Offering a much-needed voice for the South African tenant

Occupiers of corporate real estate are coming to the realisation that their interests, as tenants, are best served when they have their own, unconflicted advocates.

This represents an important shift in the property landscape – in South Africa and the rest of the continent, tenants have traditionally not had access to representatives who act solely on their behalf.

Real estate is a major cost component for most companies, and the power balance is often skewed. In many cases, tenants do not have enough information on hand to be able to negotiate the best rental terms.

Cresa, the largest provider of occupier-focused commercial real estate in the world, has now launched in South Africa, and the company is bringing the focus back to tenants, according to Cresa South Africa’s Head of Corporate Real Estate, Guy Voller.

“Historically, the market has been one in which landlords hold the majority of the power, but in recent times, the pendulum has begun to swing the other way.

“And with occupiers, in effect, running the current market – and real estate being the second biggest corporate expense after payroll – corporate space users are increasingly looking to reassess their real estate plans and are considering enlisting the services of firms that specialise in tenant representation,” said Voller.

An efficient property market enables a fast-growing economy

President Cyril Ramaphosa described Africa as being “on the cusp of a new era” at the South Africa-Japan Business Forum in Yokohama, Japan, in August.

“Taken as a whole, Africa is already the world’s eighth largest economy and is set to expand rapidly over the coming decades,” Ramaphosa said.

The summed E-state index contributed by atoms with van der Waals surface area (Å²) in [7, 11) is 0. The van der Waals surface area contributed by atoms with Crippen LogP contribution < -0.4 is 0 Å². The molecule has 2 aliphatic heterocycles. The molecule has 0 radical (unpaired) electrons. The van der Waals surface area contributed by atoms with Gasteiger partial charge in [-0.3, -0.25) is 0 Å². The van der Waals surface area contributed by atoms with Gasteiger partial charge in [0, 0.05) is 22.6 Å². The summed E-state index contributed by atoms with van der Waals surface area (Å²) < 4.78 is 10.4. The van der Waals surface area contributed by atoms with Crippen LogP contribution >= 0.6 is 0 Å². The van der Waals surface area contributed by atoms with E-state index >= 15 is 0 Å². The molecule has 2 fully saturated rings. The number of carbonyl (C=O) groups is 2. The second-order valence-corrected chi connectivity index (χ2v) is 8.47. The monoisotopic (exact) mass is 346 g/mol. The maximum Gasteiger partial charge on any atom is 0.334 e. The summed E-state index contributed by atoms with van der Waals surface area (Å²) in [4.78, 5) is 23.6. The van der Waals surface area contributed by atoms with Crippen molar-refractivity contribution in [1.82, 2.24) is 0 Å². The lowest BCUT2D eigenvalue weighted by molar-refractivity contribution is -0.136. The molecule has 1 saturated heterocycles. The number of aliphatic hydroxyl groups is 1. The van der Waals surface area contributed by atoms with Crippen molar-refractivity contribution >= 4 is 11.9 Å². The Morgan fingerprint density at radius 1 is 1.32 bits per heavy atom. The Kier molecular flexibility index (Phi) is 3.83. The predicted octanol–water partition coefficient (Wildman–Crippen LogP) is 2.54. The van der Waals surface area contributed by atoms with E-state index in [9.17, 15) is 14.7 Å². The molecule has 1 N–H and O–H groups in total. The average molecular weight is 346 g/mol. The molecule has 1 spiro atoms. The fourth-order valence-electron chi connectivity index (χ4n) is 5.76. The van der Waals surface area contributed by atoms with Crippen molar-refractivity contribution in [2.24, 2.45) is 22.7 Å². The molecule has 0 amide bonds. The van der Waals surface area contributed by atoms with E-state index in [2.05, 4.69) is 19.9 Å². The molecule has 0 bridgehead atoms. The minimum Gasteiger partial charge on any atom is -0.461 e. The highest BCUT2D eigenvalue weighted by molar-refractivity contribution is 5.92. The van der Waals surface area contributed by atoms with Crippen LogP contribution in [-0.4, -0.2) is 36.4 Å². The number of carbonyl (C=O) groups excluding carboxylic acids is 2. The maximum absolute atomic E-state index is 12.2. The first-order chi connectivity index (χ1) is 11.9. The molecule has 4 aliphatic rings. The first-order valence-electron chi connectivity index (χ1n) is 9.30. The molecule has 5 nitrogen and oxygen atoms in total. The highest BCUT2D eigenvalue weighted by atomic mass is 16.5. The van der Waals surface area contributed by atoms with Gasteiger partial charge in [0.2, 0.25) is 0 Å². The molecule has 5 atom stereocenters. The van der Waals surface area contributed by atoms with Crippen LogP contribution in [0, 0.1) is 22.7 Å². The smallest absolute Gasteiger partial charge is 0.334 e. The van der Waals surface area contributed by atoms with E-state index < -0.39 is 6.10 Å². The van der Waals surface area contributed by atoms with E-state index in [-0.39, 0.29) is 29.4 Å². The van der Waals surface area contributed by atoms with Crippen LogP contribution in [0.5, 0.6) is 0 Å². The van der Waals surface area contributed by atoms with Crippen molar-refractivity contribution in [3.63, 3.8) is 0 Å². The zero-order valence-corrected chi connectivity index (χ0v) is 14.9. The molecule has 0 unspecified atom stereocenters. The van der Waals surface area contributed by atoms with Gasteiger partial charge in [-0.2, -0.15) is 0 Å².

The continent boasts the second highest urbanisation rate after Asia, and by 2030, 82 African cities will have populations of more than 1 million people and five will have populations of more than 10 million.

Home to six of the world’s 15 fastest growing economies, Africa is widely considered the final frontier for industries across the board. Commercial real estate is no exception, and laying the foundation for an efficient and fair property market will form a key part of the continent’s growth story.

Specialised tenant-advisory firms versus traditional brokerage firms

Specialised tenant advisory firms offer their clients an array of services, many of which are not priority focus areas for traditional brokerage firms because they are not as lucrative as transaction-based services. These ancillary services include the handling of transactions, strategic services and project management.

While many traditional brokerage firms claim to represent both landlords and tenants, the reality is that there are often conflicts of interest.

Most traditional brokerage firms derive about three-quarters of their overall revenue from owners and investors, and only one quarter from occupiers. This implies that they have an inherent bias towards landlords.

According to Jim Underhill, CEO of Cresa Global, they are responding to increased market demand for unbiased commercial occupier representation globally.

“We are truly excited to have Guy Voller joining us as our Market Leader in Johannesburg. Our exclusive relationship with occupiers allows us to be totally independent, solely advocating on behalf of our clients. South Africa, the second largest economy in Africa, is a strategically important market for corporations, and Guy’s team brings an outstanding resume and client relationships. We will continue building our platform around top professionals around the world.”

With a deep understanding of the real estate market, underpinned by market analysis and data-driven insights, Cresa helps occupiers and tenants to become more competitive.

Voller added, “At Cresa, we’re focused entirely on occupier needs and providing integrated real-estate solutions that meaningfully impact our clients’ entire businesses. Our team members have decades of experience as tenant representatives between them. Our experience in this space allows us to demystify the markets for our clients and help them uncover ‘hidden plays’ that give them the edge they need.”

“Whether we use our services to improve financial performance, reduce risk or integrate our clients’ technology needs, we are on a mission to empower tenants, allowing them to focus on their business. With occupier-centric representation, we’re helping them navigate challenges and exploit opportunities.”

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